Ethical considerations.

A written consent form was signed by the parent or legal guardian for each child before any procedure related to the study was conducted. The study protocol was approved by the National Ethics Committee of the Senegalese Ministry of Health.

Statistical analysis.

Descriptive statistics were used for the general characteristics of the children, as well as their clinical presentation, diagnosis, and treatments prescribed. Age was treated as a binary variable, with a cutoff at 2 years, derived from the median age in the study population: 23 months.

Characteristics of children with and without bacterial infection and with and without viral infection were compared using the chi-squared test or Fisher’s exact test for categorical variables and Student’s T-test for continuous variables. Univariate analyses identified factors associated with viral and bacterial infections. For these analyses, participants with coinfection were removed. All variables potentially associated with infection with a P-value < 0.25 were included in a backward logistic regression analysis. A multinomial model (with virus, bacteria, and no pathogens identified) was not able to be performed because of sample size constraints. All tests were two-tailed, and significance was considered as P < 0.05. All statistical analyses were performed using R software 3.3.3.

RESULTS

Clinical characteristics.

During the study period, 106 children were enrolled in the study, 60% of whom were female. Age ranged from 3 to 116 months, with an average of 32 (±26 SD) months. Fifty-five children (52%) were younger than 24 months.

The median time to consultation after the onset of fever was 2 (range: 0–8) days. In addition to fever, symptoms reported included influenza-like illness (70%), rhinorrhea (64%), cough (62%), and vomiting (33%). Among the 88 children younger than 5 years, 23 (32%) had global acute malnutrition. Further characteristics of the children included in the study are shown in Table 1.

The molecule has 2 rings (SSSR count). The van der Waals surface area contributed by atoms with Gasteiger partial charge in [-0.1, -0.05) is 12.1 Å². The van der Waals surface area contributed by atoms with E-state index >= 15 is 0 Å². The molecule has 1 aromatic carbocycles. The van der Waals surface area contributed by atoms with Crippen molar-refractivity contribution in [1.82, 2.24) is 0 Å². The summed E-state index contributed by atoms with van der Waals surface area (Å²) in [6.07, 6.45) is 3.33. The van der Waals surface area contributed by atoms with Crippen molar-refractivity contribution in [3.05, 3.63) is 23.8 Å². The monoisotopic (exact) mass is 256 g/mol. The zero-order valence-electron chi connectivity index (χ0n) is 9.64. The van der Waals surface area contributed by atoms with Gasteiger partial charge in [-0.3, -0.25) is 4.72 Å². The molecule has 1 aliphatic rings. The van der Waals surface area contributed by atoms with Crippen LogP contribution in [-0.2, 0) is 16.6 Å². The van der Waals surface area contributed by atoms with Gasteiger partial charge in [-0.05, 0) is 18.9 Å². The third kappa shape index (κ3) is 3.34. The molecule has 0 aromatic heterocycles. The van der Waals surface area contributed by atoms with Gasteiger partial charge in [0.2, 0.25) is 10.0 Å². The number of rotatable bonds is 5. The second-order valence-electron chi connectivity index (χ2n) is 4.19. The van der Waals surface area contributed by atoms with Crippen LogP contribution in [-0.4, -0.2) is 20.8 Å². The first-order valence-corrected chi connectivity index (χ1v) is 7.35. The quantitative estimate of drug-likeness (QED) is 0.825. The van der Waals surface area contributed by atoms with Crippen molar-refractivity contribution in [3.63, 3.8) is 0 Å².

Table 1

General characteristics of children included in the study (n = 106)

Characteristic n (%)
Median age (months) [IQ1, IQ3] 31.6 [10.7–48.8]
Male 42 (40)
Global acute malnutrition* 23/73 (32)
Median time between onset of fever and medical consultation (days) [IQ1, IQ3] 2 [1–2]
Median body temperature (°C) [IQ1, IQ3] 38.6 [38.3–39.1]
Clinical signs
 Flu syndrome (two missing) 73/104 (70)
 Rhinorrhea 68 (64)
 Cough 66 (62)
 Vomiting 35 (33)
 Abdominal pain 27 (25)
 Diarrhea 27 (25)
 Headache 24 (23)
 Sore throat 15 (14)
 Antibiotic prescription 97 (92)
Laboratory values
 Inflammation 67 (63.2)
 Anemia 67/96 (70)

In the population of children younger than 5 years (n = 88).

C-reactive protein level ≥ 10 mg/L.

Hemoglobin level < 12 g/dL.

Samples taken.

In this study, a total of 102 nasopharyngeal swabs, three stool samples, and 106 blood samples were collected from the 106 children. Results of PCR from nasopharyngeal swabs, hemoculture, CRP, blood cell counts, and QBC tests were available for 106, 102, 98, 104, and 104 children, respectively. Coproculture was performed on the three stool samples collected. For arbovirus detection, PCR tests were performed for 104 blood samples, and ELISA was performed on the three samples that were positive by PCR for DENV.

Biological data.

Sixty-seven subjects (41%) had anemia, including one with severe anemia (Hb ≤ 6 g/dL). C-reactive protein was more than 10 mg/L in 67 children (63.2%), among whom 17 had levels between 100 and 425 mg/L.

Pathogens identified (Figure 1).

At least one pathogen was isolated in 70 children (66%) by PCR, hemoculture, culture, or QBC test. Viruses were identified in 65 (61% [51–71%]) children. Among these, respiratory viruses identified from nasopharyngeal samples accounted for the highest number of identified pathogens, with enteroviruses, rhinoviruses, and adenoviruses in 39 (38%), 27 (26%), and 20 (20%), respectively, identified in children. Among the 102 subjects with nasopharyngeal swabs collected, 29 children had two or three viruses. Influenza viruses (A and B) were frequently identified along with adenovirus, rhinovirus, or enterovirus. Three children had a positive PCR test for DENV serotype 1, but all three samples were negative by ELISA.

Figure 1.
Figure 1.

Distribution of pathogens isolated.

Citation: The American Journal of Tropical Medicine and Hygiene 104, 4; 10.4269/ajtmh.19-0963